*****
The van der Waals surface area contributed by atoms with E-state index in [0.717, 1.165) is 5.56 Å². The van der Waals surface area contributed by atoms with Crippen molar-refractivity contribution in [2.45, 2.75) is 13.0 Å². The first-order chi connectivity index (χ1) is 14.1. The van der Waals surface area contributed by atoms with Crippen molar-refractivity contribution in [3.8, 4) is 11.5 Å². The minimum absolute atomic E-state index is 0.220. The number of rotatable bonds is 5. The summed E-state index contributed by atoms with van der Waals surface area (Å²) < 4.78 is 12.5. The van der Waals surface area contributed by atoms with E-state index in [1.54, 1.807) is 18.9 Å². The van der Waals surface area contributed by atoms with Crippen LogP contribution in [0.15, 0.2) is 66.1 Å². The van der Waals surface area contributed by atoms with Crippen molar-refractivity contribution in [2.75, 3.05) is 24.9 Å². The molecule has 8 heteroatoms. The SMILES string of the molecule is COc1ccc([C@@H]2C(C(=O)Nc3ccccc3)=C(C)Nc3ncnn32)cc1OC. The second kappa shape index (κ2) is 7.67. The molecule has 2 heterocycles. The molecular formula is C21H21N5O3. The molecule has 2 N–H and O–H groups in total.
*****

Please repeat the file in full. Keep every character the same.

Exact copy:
The van der Waals surface area contributed by atoms with E-state index in [0.717, 1.165) is 5.56 Å². The van der Waals surface area contributed by atoms with Crippen molar-refractivity contribution in [2.45, 2.75) is 13.0 Å². The first-order chi connectivity index (χ1) is 14.1. The van der Waals surface area contributed by atoms with Crippen molar-refractivity contribution in [3.8, 4) is 11.5 Å². The minimum absolute atomic E-state index is 0.220. The number of rotatable bonds is 5. The summed E-state index contributed by atoms with van der Waals surface area (Å²) < 4.78 is 12.5. The van der Waals surface area contributed by atoms with E-state index in [1.54, 1.807) is 18.9 Å². The van der Waals surface area contributed by atoms with Crippen LogP contribution in [0.15, 0.2) is 66.1 Å². The van der Waals surface area contributed by atoms with Crippen molar-refractivity contribution in [2.75, 3.05) is 24.9 Å². The molecule has 8 heteroatoms. The SMILES string of the molecule is COc1ccc([C@@H]2C(C(=O)Nc3ccccc3)=C(C)Nc3ncnn32)cc1OC. The second kappa shape index (κ2) is 7.67. The molecule has 2 heterocycles. The molecular formula is C21H21N5O3. The molecule has 2 N–H and O–H groups in total.